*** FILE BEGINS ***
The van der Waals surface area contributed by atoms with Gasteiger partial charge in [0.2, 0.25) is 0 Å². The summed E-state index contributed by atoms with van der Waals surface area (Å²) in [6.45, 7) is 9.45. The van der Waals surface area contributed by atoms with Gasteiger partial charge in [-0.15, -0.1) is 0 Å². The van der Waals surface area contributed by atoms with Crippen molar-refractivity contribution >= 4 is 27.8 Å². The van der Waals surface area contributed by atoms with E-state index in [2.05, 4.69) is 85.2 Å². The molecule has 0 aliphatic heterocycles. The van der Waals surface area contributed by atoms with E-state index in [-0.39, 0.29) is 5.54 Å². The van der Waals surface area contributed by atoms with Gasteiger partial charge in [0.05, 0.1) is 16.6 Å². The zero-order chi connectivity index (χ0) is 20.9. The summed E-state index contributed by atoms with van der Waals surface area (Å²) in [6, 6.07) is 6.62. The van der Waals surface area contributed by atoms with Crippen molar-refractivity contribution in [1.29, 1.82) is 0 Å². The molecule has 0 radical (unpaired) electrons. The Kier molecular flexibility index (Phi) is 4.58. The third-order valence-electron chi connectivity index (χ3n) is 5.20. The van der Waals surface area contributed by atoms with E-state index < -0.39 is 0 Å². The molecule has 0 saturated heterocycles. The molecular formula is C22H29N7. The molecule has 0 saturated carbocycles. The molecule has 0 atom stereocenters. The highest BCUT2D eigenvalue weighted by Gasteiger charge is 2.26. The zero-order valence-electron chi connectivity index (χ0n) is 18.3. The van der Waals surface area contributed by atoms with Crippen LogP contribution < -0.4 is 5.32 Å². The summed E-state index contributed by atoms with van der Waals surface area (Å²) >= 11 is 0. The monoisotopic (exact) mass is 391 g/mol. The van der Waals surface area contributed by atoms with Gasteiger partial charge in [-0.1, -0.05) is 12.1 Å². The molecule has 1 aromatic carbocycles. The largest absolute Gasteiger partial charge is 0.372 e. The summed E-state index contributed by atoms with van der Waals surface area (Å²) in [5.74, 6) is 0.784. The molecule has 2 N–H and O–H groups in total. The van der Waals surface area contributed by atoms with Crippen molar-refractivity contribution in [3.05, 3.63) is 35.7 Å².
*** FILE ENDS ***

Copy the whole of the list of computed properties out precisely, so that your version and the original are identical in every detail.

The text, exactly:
The van der Waals surface area contributed by atoms with Gasteiger partial charge in [0.2, 0.25) is 0 Å². The summed E-state index contributed by atoms with van der Waals surface area (Å²) in [6.45, 7) is 9.45. The van der Waals surface area contributed by atoms with Gasteiger partial charge in [-0.15, -0.1) is 0 Å². The van der Waals surface area contributed by atoms with Crippen molar-refractivity contribution >= 4 is 27.8 Å². The van der Waals surface area contributed by atoms with E-state index in [2.05, 4.69) is 85.2 Å². The molecule has 0 aliphatic heterocycles. The van der Waals surface area contributed by atoms with E-state index in [-0.39, 0.29) is 5.54 Å². The van der Waals surface area contributed by atoms with Gasteiger partial charge in [0.05, 0.1) is 16.6 Å². The zero-order chi connectivity index (χ0) is 20.9. The summed E-state index contributed by atoms with van der Waals surface area (Å²) in [6, 6.07) is 6.62. The van der Waals surface area contributed by atoms with Crippen molar-refractivity contribution in [1.29, 1.82) is 0 Å². The molecule has 0 radical (unpaired) electrons. The Kier molecular flexibility index (Phi) is 4.58. The third-order valence-electron chi connectivity index (χ3n) is 5.20. The van der Waals surface area contributed by atoms with E-state index < -0.39 is 0 Å². The molecule has 0 saturated heterocycles. The molecular formula is C22H29N7. The molecule has 0 saturated carbocycles. The molecule has 0 atom stereocenters. The highest BCUT2D eigenvalue weighted by Gasteiger charge is 2.26. The zero-order valence-electron chi connectivity index (χ0n) is 18.3. The van der Waals surface area contributed by atoms with Crippen LogP contribution < -0.4 is 5.32 Å². The summed E-state index contributed by atoms with van der Waals surface area (Å²) >= 11 is 0. The monoisotopic (exact) mass is 391 g/mol. The van der Waals surface area contributed by atoms with Gasteiger partial charge in [-0.1, -0.05) is 12.1 Å². The molecule has 1 aromatic carbocycles. The largest absolute Gasteiger partial charge is 0.372 e. The summed E-state index contributed by atoms with van der Waals surface area (Å²) in [5.74, 6) is 0.784. The molecule has 2 N–H and O–H groups in total. The van der Waals surface area contributed by atoms with Crippen molar-refractivity contribution in [3.05, 3.63) is 35.7 Å².